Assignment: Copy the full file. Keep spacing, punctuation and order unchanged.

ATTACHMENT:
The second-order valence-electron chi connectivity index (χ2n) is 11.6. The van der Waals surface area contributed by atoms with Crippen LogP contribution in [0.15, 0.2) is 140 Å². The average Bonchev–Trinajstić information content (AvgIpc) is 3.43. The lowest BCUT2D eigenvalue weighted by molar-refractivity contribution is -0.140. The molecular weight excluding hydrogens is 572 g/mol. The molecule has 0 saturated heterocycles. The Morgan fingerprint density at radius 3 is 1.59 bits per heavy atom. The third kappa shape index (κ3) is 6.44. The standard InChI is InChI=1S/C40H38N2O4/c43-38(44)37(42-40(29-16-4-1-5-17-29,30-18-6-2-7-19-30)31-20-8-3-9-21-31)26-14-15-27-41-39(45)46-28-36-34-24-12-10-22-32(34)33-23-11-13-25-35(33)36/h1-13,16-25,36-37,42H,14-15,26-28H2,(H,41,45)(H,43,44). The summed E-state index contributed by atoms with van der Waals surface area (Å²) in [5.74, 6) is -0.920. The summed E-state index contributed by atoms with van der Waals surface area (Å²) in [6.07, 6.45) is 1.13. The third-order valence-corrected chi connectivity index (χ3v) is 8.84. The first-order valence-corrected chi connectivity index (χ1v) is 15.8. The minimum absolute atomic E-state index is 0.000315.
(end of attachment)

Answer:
The second-order valence-electron chi connectivity index (χ2n) is 11.6. The van der Waals surface area contributed by atoms with Crippen LogP contribution in [0.15, 0.2) is 140 Å². The average Bonchev–Trinajstić information content (AvgIpc) is 3.43. The lowest BCUT2D eigenvalue weighted by molar-refractivity contribution is -0.140. The molecular weight excluding hydrogens is 572 g/mol. The molecule has 0 saturated heterocycles. The Morgan fingerprint density at radius 3 is 1.59 bits per heavy atom. The third kappa shape index (κ3) is 6.44. The standard InChI is InChI=1S/C40H38N2O4/c43-38(44)37(42-40(29-16-4-1-5-17-29,30-18-6-2-7-19-30)31-20-8-3-9-21-31)26-14-15-27-41-39(45)46-28-36-34-24-12-10-22-32(34)33-23-11-13-25-35(33)36/h1-13,16-25,36-37,42H,14-15,26-28H2,(H,41,45)(H,43,44). The summed E-state index contributed by atoms with van der Waals surface area (Å²) in [5.74, 6) is -0.920. The summed E-state index contributed by atoms with van der Waals surface area (Å²) in [6.07, 6.45) is 1.13. The third-order valence-corrected chi connectivity index (χ3v) is 8.84. The first-order valence-corrected chi connectivity index (χ1v) is 15.8. The minimum absolute atomic E-state index is 0.000315.